Scott’s approach for the V60-02 brewer is simply the best. He gives good explanations for why each step is important, but you don’t have to watch the whole video to get the gist. He demonstrates 2 brews, and you can forward to the second half of the video for more action, less explaining.
If you’re already familiar with the lingo:
~22 grams dry coffee, 16-17 parts water (350-375 grams)
Bloom with 3x the dose. Gently stir the bloom to break up clumps, and wait 45 seconds
In one pour, add all the remaining water evenly all over the bed, usually in a circular pattern
After all the water is in, do one stir around the slurry
Around 1:45 or when the the slurry is no more than half way drained, grab the brewer and swirl it gently a few times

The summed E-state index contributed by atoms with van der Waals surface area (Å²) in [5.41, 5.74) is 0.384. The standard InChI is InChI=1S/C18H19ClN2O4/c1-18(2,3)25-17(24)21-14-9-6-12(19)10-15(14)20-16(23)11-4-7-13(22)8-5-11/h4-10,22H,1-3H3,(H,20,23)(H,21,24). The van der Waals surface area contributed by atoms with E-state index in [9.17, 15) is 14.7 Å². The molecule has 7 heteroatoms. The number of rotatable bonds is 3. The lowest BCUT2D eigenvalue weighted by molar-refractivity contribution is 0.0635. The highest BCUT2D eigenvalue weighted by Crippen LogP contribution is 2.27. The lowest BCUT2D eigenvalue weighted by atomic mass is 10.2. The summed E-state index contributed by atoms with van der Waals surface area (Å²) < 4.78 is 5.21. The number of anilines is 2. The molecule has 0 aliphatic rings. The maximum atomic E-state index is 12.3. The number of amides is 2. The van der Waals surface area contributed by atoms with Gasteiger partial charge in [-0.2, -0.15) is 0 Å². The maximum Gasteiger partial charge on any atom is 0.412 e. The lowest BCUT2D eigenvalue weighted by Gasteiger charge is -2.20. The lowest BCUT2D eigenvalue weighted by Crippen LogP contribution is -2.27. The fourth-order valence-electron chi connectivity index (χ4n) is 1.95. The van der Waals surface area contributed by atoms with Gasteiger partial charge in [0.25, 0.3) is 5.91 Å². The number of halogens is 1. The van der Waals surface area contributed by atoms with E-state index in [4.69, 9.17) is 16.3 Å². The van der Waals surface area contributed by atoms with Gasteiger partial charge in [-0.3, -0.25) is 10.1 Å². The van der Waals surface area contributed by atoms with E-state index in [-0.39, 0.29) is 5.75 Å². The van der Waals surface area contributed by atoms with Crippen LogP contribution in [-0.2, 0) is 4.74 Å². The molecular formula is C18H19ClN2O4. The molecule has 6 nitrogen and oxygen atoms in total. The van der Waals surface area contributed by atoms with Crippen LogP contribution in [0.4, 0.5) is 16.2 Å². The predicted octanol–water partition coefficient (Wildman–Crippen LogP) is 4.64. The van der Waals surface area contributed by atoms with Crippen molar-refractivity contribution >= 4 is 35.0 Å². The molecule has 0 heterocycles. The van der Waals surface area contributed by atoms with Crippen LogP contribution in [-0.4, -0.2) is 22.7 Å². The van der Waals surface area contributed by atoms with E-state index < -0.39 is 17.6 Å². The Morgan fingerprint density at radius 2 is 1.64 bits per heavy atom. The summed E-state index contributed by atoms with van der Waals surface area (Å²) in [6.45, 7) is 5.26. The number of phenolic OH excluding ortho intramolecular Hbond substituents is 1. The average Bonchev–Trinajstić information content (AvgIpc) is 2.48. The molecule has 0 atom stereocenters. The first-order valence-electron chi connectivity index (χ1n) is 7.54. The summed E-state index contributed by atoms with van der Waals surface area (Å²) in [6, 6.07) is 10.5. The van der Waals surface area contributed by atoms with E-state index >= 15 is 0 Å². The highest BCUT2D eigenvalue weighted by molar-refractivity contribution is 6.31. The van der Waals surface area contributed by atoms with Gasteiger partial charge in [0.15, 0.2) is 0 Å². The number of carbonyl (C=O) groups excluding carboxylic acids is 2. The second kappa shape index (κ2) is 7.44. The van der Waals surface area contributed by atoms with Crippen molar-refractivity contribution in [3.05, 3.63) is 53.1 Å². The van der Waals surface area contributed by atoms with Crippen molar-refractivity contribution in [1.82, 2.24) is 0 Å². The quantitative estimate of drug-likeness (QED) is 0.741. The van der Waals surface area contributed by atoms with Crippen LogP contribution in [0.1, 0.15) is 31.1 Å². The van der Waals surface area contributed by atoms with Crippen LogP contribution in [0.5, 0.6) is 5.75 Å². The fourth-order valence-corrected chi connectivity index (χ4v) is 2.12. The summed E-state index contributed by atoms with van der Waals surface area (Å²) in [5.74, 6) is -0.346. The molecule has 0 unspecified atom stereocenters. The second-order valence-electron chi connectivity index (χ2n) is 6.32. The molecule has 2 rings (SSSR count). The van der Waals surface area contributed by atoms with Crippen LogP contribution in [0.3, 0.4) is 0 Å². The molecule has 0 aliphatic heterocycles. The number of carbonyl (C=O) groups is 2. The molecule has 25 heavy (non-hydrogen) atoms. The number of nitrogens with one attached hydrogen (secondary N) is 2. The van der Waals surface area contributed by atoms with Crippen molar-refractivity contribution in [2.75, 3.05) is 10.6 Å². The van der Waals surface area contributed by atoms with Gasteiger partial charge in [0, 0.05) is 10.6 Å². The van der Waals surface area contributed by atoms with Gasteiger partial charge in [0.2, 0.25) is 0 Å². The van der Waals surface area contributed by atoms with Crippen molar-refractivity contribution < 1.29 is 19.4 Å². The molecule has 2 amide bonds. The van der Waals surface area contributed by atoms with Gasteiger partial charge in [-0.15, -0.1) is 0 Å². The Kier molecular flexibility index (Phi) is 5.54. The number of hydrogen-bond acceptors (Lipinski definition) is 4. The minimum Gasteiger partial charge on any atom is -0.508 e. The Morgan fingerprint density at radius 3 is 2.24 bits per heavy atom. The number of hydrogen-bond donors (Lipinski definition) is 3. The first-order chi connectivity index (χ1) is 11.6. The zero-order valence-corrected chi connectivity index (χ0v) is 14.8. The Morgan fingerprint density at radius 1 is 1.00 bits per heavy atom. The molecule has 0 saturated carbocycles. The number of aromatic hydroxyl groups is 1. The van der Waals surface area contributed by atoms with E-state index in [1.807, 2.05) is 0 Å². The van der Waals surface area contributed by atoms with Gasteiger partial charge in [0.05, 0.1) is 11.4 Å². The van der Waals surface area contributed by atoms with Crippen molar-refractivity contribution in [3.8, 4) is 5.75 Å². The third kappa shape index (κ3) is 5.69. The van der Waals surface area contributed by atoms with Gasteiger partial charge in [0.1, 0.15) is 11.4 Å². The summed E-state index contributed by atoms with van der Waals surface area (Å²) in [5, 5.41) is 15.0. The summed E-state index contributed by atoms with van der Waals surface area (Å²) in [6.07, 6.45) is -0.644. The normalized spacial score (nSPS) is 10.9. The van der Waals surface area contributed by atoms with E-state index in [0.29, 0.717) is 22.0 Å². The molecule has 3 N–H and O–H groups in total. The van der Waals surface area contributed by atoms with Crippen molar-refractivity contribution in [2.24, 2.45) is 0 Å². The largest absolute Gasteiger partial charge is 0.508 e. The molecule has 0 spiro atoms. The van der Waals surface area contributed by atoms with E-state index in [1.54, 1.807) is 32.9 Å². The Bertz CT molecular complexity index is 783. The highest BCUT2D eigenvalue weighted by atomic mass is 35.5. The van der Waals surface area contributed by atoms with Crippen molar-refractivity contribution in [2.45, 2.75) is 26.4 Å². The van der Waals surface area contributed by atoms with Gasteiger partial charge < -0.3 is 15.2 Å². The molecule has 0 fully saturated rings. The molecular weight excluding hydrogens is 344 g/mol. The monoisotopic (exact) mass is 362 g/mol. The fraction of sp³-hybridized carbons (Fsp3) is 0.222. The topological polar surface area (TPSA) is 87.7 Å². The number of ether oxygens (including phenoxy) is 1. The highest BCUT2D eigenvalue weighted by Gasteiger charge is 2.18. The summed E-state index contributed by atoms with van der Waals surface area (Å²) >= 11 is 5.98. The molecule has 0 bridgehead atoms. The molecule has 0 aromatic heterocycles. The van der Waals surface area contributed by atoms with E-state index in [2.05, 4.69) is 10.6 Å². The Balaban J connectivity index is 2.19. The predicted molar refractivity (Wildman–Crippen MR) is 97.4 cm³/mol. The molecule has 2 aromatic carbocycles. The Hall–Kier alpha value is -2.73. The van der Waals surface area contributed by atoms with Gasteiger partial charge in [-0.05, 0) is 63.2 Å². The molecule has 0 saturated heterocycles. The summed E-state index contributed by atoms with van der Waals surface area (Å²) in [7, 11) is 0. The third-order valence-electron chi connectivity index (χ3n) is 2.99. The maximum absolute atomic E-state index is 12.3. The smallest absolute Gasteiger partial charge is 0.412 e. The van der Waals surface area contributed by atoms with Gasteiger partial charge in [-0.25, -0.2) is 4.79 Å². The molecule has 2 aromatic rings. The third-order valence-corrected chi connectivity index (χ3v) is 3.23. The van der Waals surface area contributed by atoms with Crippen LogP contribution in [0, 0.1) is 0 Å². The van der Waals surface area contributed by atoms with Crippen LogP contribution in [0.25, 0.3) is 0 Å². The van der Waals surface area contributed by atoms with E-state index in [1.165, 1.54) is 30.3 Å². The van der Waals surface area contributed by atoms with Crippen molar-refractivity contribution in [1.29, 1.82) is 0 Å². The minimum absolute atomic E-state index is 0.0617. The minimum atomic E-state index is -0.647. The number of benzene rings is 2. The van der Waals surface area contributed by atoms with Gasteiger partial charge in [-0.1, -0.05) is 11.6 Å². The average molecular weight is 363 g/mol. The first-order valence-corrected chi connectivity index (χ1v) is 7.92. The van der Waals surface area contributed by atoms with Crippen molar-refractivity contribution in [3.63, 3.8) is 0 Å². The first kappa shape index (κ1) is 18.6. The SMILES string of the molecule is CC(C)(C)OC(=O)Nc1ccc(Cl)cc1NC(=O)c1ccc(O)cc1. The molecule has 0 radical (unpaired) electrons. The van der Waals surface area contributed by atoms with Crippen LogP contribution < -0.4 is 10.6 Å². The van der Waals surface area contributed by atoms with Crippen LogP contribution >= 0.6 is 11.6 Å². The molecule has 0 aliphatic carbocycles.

For the same grind, 16 parts water will make a higher strength coffee with a slightly lower extraction ( fullness of flavor), 17 parts a slightly lower strength with higher extraction.
If your coffee is too bitter, coarsen your grind. If it’s too weak, make it finer.
Some coffees will drain quickly around 2:20, others up to 3:15. Far outside of this window probably means your grind should change. This depends heavily on the filter, though. Some filters of the same brand will drain a minute faster or slower. Use taste as your guide.
Freshly boiled water that has rested for a couple minutes should be plenty hot. If your kettle has a temperature readout, try starting around 205 F.
This technique will work just fine for other similar brewers (kalita, beehouse, chemex, etc).
Our current espresso roast is on the lighter side. That means it’ll be more balanced with a slightly longer pull. For your given basket size (18 grams is a typical size), try starting with 27 grams of yielded beverage, 1.5x the dry dose. You can take it out to 36 grams (2x the dose) for more balanced acidity, but the longer the shot the more mild it becomes. Usually the shot will take ~30 seconds.